Arizona Supreme Court grants stay, preventing 1864 abortion ban from taking effect 

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The Arizona Supreme Court on Monday granted state Attorney General Kris Mayes’ request to delay the enforcement of the state’s 1864 abortion ban, preventing it from taking effect for the next several months.

The state’s high court granted a 90-day stay of the 1864 law on Monday, meaning the ban cannot be enforced until Aug. 12. Combined with a separate court case, the stay is in effect until Sept. 26, Mayes said in a statement.

This will give Mayes more time to appeal the case to the U.S. Supreme Court should her office decide to take that route. Without Monday’s ruling, the Civil War-era law could have become fully enforced on June 27 at the earliest.

It comes weeks after Gov. Katie Hobbs (D) signed a repeal of the ban passed by the state legislature. The repeal, however, does not take effect until 90 days after the state legislature adjourns for the year.

Combined with Monday’s ruling, enforcement of the 1864 abortion ban may never take effect, though it depends on when their state legislature adjourns and there is currently no end date in sight.

Arizona is the latest state to be faced with the question of abortion access after the state Supreme Court last month upheld the 1864 ban on nearly all abortions in the state, except in instances to save the life of the mother. The law also imposed jail time for physicians who perform abortions.

The 160-year-old law was never repealed and remained on the books for decades. The GOP-appointed state Supreme Court ruled 4-2 the ban could be enforced because Roe v. Wade was overturned.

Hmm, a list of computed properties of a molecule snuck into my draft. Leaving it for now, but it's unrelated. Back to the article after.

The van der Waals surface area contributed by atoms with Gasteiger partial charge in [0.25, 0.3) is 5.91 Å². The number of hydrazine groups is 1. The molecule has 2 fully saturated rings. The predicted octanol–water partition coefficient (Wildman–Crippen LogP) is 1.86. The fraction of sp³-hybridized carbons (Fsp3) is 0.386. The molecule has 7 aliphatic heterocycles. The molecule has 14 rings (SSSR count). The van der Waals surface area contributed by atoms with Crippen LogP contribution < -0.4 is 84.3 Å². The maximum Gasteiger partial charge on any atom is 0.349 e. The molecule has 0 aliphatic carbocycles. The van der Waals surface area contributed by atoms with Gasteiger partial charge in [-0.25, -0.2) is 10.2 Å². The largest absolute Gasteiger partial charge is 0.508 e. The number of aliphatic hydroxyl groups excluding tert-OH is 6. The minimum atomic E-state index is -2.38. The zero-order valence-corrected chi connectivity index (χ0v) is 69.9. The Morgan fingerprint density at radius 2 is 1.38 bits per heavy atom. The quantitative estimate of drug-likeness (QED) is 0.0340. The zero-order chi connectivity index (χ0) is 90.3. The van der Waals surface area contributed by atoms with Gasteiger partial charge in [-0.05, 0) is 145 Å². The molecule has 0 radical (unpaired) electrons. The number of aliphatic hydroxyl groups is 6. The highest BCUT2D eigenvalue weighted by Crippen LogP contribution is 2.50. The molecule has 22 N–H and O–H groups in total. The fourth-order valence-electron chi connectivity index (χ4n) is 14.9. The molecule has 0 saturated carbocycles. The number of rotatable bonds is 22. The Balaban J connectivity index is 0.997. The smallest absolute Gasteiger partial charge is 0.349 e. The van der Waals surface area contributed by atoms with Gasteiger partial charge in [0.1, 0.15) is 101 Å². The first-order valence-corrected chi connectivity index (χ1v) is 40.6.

Once the repeal goes into effect, the state will revert back to the 15-week ban signed into law by former Gov. Doug Ducey (R) in 2022.

Mayes filed a motion for the court to stay a final mandate for 90 days late last month and a day later, Planned Parenthood Arizona filed a motion with the state Supreme court requesting that it stay its final order in the case until the repeal can be implemented. 

“I continue to believe this case was wrongly decided, and there are issues that merit additional judicial review,” Mayes wrote Monday. “I will do everything I can to ensure that doctors can provide medical care for their patients according to their best judgment, not the beliefs of the men elected to the territorial legislature 160 years ago.”

Mayes said her office is determining the “best” legal course of actions, which could include bringing the case to the nation’s high court.

“Planned Parenthood Arizona will continue to provide abortion care through 15 weeks of pregnancy and we remain focused on ensuring patients have access to abortion care for as long as legally possible,” Angela Florez, president and CEO of Planned Parenthood Arizona said in a statement, adding later, “We will not be intimidated or silenced by anti-abortion extremists, because our bodies and our autonomy are at stake.”

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